In college, we only have time to get to know most of our acquaintances as archetypal characters. There’s the frat bro, the hipster, the identical twin-sister, the pothead, the creeper, the on-desk sleeper, the curve-setter, the wet-the-bedder, the midterm-fretter, the Asian girl you’ve never seen at a party, the Asian girl you’ve only seen at parties and the white guy who will only date Asian girls, just to name a few. These are what one of my literature professors might refer to as “flat characters.” Your relationship to them is underdeveloped; their role in your life’s story is simply to fill a necessary archetype.
I became familiar with these archetypes largely by meeting them here at UC Davis. However, as early as high school, I remember already being familiar with an archetype I’d never met: the girl who put herself through college by stripping.
She was the only one that my TV had already prepared me for even before orientation, and paradoxically she’s the only one I haven’t met.
Granted, Davis isn’t exactly a bastion of moral impropriety, comparatively speaking (I’m lookin’ at you, ASU), but I figured there had to be at least one girl with a risqué extracurricular. I imagined she’d already be an emotional cripple by the time I met her, psychologically trampled into a “flat” stereotype who’d sacrificed her sexual dignity for higher education years ago.
In the two weeks since my last column, I finally met her.
The thing is I already knew her. I’ve known her for years and she is certainly not a “flat character” in my life. She is a close friend, someone I care about a great deal whom I’ve watched struggle with the tribulations of college and identity like any of us. She started stripping less than two weeks ago, and because I knew her first as a peer and a remarkable intellectual, I refused to let her merely fill an archetype’s void. I know from experience she is not emotionally stunted or particularly strapped for cash. In fact, I wouldn’t put her into conversation with any of my imagination’s telltale stripper signs; she’s a recent UC Davis graduate with an impressive transcript and a new job, someone you’d have been lucky to sit next to in class.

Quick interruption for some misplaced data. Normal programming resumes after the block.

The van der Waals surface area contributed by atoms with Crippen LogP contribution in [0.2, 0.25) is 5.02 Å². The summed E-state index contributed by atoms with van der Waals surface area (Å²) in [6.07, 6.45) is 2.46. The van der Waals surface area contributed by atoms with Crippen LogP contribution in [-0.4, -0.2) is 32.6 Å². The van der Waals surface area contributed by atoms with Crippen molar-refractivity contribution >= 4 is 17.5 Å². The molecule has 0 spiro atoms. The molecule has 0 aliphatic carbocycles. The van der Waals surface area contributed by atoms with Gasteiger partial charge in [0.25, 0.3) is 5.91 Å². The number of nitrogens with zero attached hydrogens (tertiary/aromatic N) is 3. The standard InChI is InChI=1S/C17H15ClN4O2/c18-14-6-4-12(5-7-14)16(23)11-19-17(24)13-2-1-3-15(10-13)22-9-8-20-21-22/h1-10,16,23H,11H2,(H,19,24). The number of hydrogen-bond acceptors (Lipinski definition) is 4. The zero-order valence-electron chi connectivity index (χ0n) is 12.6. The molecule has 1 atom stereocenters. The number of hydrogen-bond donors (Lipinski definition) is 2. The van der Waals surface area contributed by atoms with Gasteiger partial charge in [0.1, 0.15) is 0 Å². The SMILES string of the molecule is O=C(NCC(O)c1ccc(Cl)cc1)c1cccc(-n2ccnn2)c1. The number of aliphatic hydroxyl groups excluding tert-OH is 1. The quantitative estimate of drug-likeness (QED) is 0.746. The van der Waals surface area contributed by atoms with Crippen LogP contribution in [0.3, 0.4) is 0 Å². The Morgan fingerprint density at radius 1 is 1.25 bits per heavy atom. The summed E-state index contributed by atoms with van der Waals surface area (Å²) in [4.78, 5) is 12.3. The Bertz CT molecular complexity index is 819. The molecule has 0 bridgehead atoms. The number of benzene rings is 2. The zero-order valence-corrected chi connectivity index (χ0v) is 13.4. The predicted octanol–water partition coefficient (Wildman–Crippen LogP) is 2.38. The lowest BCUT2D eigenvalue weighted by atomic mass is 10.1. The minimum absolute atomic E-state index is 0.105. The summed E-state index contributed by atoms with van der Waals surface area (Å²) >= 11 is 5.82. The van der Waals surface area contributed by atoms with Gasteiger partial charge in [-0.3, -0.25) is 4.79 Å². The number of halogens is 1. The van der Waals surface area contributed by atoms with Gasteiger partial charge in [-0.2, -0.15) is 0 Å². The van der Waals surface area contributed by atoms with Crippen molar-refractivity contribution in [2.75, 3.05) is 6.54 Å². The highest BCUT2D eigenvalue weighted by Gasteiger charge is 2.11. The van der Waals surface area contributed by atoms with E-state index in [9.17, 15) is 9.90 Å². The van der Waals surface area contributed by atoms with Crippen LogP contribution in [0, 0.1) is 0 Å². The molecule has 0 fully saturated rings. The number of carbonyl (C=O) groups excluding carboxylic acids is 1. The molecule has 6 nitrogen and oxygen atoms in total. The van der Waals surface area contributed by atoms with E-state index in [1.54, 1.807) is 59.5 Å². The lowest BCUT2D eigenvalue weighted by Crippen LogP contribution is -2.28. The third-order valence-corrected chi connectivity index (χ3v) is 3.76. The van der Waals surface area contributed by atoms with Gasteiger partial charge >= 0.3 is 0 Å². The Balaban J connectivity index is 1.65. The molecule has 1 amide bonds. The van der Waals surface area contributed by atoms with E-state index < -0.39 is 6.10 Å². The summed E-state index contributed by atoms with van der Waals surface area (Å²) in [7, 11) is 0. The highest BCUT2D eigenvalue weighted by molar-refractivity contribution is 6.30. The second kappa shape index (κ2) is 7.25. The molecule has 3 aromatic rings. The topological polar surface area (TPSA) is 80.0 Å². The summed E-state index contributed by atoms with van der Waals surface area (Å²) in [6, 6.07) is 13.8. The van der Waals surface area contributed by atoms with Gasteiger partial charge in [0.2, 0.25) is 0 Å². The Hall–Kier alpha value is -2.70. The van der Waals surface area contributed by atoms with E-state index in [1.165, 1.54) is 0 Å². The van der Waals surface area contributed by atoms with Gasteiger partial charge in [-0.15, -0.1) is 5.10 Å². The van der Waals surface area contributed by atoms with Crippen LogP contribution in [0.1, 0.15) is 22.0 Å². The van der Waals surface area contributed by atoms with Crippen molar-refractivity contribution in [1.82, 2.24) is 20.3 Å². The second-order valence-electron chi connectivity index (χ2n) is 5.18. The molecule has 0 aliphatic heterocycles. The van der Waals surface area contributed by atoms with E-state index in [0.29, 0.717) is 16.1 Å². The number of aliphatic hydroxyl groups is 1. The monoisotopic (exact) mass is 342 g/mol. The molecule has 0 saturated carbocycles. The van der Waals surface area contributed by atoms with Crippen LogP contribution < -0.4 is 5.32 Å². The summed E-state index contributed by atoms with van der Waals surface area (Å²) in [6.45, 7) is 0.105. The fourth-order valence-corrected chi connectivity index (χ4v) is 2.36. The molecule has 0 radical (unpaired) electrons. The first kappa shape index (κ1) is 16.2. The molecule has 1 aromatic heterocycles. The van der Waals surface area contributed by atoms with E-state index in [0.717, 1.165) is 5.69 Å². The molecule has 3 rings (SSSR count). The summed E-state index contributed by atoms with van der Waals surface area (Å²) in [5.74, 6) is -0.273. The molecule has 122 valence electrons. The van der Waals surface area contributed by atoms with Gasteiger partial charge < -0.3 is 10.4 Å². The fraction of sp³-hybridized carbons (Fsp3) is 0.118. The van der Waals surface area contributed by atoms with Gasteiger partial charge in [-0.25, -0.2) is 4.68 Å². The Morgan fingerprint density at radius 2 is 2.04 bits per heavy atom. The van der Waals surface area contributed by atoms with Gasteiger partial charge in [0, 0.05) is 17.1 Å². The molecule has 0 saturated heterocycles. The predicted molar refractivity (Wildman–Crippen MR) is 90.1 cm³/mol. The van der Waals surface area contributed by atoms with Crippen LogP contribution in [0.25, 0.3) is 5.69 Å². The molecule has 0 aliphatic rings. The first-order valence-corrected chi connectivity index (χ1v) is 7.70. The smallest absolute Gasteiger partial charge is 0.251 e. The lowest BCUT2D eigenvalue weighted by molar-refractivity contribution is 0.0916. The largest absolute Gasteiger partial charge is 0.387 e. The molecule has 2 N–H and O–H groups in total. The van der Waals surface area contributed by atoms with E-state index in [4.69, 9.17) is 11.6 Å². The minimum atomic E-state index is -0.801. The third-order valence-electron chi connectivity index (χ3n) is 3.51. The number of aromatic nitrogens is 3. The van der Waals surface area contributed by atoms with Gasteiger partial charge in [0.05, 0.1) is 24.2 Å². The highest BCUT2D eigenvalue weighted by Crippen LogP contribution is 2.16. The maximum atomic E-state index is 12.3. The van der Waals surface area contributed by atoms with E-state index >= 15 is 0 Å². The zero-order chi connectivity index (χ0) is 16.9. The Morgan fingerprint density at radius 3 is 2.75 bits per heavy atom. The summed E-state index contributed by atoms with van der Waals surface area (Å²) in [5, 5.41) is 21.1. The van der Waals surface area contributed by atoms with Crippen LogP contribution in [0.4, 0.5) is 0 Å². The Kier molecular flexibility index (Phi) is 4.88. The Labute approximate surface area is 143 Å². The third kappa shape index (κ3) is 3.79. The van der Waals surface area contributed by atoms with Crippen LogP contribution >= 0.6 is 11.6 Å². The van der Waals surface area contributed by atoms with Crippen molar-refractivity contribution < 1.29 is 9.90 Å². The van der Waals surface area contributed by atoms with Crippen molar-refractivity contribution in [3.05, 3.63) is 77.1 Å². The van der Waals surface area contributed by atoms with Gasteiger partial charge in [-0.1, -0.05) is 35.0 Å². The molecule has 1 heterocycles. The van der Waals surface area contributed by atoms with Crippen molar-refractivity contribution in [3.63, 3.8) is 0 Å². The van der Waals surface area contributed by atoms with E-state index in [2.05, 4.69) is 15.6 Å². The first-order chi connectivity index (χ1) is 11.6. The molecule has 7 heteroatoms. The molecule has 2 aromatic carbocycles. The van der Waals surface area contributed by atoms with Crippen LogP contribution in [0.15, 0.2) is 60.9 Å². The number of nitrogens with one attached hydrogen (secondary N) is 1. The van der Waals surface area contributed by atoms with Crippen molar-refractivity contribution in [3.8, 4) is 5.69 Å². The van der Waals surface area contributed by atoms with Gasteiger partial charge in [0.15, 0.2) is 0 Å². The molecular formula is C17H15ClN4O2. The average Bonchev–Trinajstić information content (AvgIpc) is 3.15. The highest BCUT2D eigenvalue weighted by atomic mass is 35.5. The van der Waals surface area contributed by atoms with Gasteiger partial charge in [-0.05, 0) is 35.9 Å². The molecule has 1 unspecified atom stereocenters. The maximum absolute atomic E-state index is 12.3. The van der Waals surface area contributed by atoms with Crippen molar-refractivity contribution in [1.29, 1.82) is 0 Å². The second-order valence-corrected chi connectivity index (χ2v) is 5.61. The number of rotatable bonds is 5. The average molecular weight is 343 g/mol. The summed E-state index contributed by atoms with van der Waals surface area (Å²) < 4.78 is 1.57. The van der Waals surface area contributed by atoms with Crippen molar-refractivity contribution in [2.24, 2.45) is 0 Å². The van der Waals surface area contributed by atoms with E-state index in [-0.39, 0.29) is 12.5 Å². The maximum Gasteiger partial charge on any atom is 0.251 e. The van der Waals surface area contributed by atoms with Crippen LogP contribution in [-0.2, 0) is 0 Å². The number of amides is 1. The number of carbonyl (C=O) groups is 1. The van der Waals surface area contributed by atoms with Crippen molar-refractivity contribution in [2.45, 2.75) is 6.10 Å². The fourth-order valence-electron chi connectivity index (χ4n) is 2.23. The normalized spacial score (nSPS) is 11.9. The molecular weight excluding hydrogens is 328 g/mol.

So what gives? I sat down with her to find out.
After graduating and facing the prospect of moving back in with her parents, she began looking for work in her field of expertise. Unfortunately, without extensive internship experience, her field is no longer easy to break into and receive pay. Meanwhile, with years of student loans looming over her shoulder, she was running low on cash and the only excess resource she had was free time. She told me as a girl she’d admired a friend’s older sister in the way young girls admire Disney Princesses at a theme parks. She told me she remembers how beautiful and feminine she was and that the only other thing she knew about her is she did something called stripping so she could go to school. She admitted this had been in the back of her mind throughout college.
At the beginning of our conversation, the language she used to describe her new job was remarkably familiar. She auditioned at an amateur night and compared her nerves to being in a job interview where first impressions can be everything. She described receiving her first tip with an unexpected sense of accomplishment, like a new server at a restaurant might. She remarked how she has met as many sweethearts as she has jerks, not unlike every job I’ve worked at.
However, as she began to enumerate some of her experiences with the more unsavory jerks, I asked her if at any point she’d regretted her decision to go into this line of work. She told me that the only thing she regrets is that she didn’t start when she was eighteen. She told me how she could have paid her UC Davis tuition in full without burdening her parents, the government or private banks. She told me that she’s still actively pursuing work in her field, but that it’s hard to desire the job hunt when she’s making almost $5000 a month, tax free. I found myself envying her.
Afterward, I contemplated our conversation as I looked at her Facebook. There are pictures of her and her family, her and her boyfriend, even a couple of us. I never found myself thinking, “I’m Facebook friends with a stripper,” as I might have had this been our first conversation. I realized this and felt uneasy as I considered how much less humanity I granted the women whom I first met in Las Vegas.
Despite his efforts, JOSH ROTTMAN did not consult R. Kelly in preparation for this column. He can be reached at email@example.com, but he doesn’t know how you can reach R. Kelly.